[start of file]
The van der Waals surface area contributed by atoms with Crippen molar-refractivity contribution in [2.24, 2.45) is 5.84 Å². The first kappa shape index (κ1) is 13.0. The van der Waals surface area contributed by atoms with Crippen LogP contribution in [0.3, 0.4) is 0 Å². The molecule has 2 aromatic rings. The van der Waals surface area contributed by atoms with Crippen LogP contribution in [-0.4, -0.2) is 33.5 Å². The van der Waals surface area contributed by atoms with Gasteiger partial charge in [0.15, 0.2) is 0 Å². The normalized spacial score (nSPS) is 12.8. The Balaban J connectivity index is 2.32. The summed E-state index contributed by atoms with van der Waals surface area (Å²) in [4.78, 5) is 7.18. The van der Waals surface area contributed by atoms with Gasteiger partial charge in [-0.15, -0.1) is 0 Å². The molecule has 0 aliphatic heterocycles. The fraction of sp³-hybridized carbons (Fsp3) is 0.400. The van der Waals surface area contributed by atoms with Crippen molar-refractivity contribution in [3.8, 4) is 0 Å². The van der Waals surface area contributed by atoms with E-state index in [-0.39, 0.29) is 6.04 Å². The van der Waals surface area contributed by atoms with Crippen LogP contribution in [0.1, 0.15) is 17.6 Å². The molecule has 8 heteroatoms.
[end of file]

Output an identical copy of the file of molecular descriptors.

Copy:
The van der Waals surface area contributed by atoms with Crippen molar-refractivity contribution in [2.24, 2.45) is 5.84 Å². The first kappa shape index (κ1) is 13.0. The van der Waals surface area contributed by atoms with Crippen LogP contribution in [0.3, 0.4) is 0 Å². The molecule has 2 aromatic rings. The van der Waals surface area contributed by atoms with Crippen LogP contribution in [-0.4, -0.2) is 33.5 Å². The van der Waals surface area contributed by atoms with Gasteiger partial charge in [0.15, 0.2) is 0 Å². The normalized spacial score (nSPS) is 12.8. The Balaban J connectivity index is 2.32. The summed E-state index contributed by atoms with van der Waals surface area (Å²) in [4.78, 5) is 7.18. The van der Waals surface area contributed by atoms with Gasteiger partial charge in [-0.15, -0.1) is 0 Å². The molecule has 0 aliphatic heterocycles. The fraction of sp³-hybridized carbons (Fsp3) is 0.400. The van der Waals surface area contributed by atoms with Crippen molar-refractivity contribution in [3.8, 4) is 0 Å². The van der Waals surface area contributed by atoms with E-state index in [-0.39, 0.29) is 6.04 Å². The van der Waals surface area contributed by atoms with Crippen LogP contribution in [0.1, 0.15) is 17.6 Å². The molecule has 8 heteroatoms.